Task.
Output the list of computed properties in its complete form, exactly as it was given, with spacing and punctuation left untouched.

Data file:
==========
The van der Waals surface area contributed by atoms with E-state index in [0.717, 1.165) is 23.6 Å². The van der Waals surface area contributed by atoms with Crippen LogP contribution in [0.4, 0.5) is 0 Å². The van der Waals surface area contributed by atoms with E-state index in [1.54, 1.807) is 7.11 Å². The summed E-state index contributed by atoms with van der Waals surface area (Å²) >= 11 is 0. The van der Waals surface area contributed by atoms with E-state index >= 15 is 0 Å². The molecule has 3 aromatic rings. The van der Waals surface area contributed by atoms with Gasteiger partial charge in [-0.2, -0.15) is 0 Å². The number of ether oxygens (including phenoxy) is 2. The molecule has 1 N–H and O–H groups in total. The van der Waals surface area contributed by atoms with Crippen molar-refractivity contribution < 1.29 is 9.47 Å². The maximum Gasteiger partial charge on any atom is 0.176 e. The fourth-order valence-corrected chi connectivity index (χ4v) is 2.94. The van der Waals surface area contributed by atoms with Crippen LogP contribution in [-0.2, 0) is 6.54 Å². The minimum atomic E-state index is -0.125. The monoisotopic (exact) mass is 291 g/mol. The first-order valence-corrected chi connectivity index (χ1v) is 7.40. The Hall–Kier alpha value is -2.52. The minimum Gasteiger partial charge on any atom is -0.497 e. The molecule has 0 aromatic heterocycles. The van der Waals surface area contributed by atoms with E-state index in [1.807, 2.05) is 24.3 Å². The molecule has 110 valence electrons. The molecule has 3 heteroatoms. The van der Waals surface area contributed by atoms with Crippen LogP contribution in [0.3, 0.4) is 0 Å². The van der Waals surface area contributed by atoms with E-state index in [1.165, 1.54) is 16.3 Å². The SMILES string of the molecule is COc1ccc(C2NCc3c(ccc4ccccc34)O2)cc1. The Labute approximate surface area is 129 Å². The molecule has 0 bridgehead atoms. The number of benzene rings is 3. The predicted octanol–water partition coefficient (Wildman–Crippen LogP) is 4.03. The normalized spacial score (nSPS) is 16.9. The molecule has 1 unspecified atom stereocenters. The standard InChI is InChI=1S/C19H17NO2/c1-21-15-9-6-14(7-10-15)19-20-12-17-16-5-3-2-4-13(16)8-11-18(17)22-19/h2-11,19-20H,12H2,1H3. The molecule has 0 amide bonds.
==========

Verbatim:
The van der Waals surface area contributed by atoms with E-state index in [0.717, 1.165) is 23.6 Å². The van der Waals surface area contributed by atoms with Crippen LogP contribution in [0.4, 0.5) is 0 Å². The van der Waals surface area contributed by atoms with E-state index in [1.54, 1.807) is 7.11 Å². The summed E-state index contributed by atoms with van der Waals surface area (Å²) >= 11 is 0. The van der Waals surface area contributed by atoms with E-state index >= 15 is 0 Å². The molecule has 3 aromatic rings. The van der Waals surface area contributed by atoms with Gasteiger partial charge in [-0.2, -0.15) is 0 Å². The number of ether oxygens (including phenoxy) is 2. The molecule has 1 N–H and O–H groups in total. The van der Waals surface area contributed by atoms with Crippen molar-refractivity contribution < 1.29 is 9.47 Å². The maximum Gasteiger partial charge on any atom is 0.176 e. The fourth-order valence-corrected chi connectivity index (χ4v) is 2.94. The van der Waals surface area contributed by atoms with Crippen LogP contribution in [-0.2, 0) is 6.54 Å². The minimum atomic E-state index is -0.125. The monoisotopic (exact) mass is 291 g/mol. The first-order valence-corrected chi connectivity index (χ1v) is 7.40. The Hall–Kier alpha value is -2.52. The minimum Gasteiger partial charge on any atom is -0.497 e. The molecule has 0 aromatic heterocycles. The van der Waals surface area contributed by atoms with E-state index in [1.807, 2.05) is 24.3 Å². The molecule has 110 valence electrons. The molecule has 3 heteroatoms. The van der Waals surface area contributed by atoms with Crippen LogP contribution in [0.3, 0.4) is 0 Å². The van der Waals surface area contributed by atoms with E-state index in [1.165, 1.54) is 16.3 Å². The SMILES string of the molecule is COc1ccc(C2NCc3c(ccc4ccccc34)O2)cc1. The Labute approximate surface area is 129 Å². The molecule has 0 bridgehead atoms. The number of benzene rings is 3. The predicted octanol–water partition coefficient (Wildman–Crippen LogP) is 4.03. The normalized spacial score (nSPS) is 16.9. The molecule has 1 unspecified atom stereocenters. The standard InChI is InChI=1S/C19H17NO2/c1-21-15-9-6-14(7-10-15)19-20-12-17-16-5-3-2-4-13(16)8-11-18(17)22-19/h2-11,19-20H,12H2,1H3. The molecule has 0 amide bonds.